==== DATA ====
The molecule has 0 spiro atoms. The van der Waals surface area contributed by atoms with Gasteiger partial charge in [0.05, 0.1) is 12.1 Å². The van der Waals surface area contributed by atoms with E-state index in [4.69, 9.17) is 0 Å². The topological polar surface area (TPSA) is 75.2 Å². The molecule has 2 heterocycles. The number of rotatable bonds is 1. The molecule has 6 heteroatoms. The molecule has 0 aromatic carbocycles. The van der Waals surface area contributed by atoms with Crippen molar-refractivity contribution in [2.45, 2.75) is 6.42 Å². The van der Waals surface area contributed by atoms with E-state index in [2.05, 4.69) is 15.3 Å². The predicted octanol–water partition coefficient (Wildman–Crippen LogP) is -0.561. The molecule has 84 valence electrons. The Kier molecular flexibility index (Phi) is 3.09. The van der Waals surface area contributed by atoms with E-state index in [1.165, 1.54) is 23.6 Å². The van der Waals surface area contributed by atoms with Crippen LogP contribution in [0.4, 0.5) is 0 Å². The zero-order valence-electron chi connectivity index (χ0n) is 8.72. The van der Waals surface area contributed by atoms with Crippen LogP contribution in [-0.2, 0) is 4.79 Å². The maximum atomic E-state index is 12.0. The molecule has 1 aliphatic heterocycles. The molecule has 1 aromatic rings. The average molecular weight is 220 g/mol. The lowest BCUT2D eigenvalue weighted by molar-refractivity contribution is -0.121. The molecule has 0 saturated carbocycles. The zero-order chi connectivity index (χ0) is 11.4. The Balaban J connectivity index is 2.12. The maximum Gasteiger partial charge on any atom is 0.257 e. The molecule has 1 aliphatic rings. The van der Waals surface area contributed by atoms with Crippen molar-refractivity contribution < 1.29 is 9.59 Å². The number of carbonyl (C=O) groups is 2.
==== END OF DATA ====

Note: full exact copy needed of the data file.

The molecule has 0 spiro atoms. The van der Waals surface area contributed by atoms with Gasteiger partial charge in [0.05, 0.1) is 12.1 Å². The van der Waals surface area contributed by atoms with E-state index in [4.69, 9.17) is 0 Å². The topological polar surface area (TPSA) is 75.2 Å². The molecule has 2 heterocycles. The number of rotatable bonds is 1. The molecule has 6 heteroatoms. The molecule has 0 aromatic carbocycles. The van der Waals surface area contributed by atoms with Crippen molar-refractivity contribution in [2.45, 2.75) is 6.42 Å². The van der Waals surface area contributed by atoms with E-state index in [2.05, 4.69) is 15.3 Å². The predicted octanol–water partition coefficient (Wildman–Crippen LogP) is -0.561. The molecule has 84 valence electrons. The Kier molecular flexibility index (Phi) is 3.09. The van der Waals surface area contributed by atoms with E-state index in [1.165, 1.54) is 23.6 Å². The van der Waals surface area contributed by atoms with Crippen LogP contribution in [0.4, 0.5) is 0 Å². The zero-order valence-electron chi connectivity index (χ0n) is 8.72. The van der Waals surface area contributed by atoms with Crippen LogP contribution in [-0.2, 0) is 4.79 Å². The maximum atomic E-state index is 12.0. The molecule has 1 aliphatic heterocycles. The molecule has 1 aromatic rings. The average molecular weight is 220 g/mol. The lowest BCUT2D eigenvalue weighted by molar-refractivity contribution is -0.121. The molecule has 0 saturated carbocycles. The zero-order chi connectivity index (χ0) is 11.4. The Balaban J connectivity index is 2.12. The maximum Gasteiger partial charge on any atom is 0.257 e. The molecule has 1 aliphatic rings. The van der Waals surface area contributed by atoms with Crippen molar-refractivity contribution < 1.29 is 9.59 Å². The number of carbonyl (C=O) groups is 2.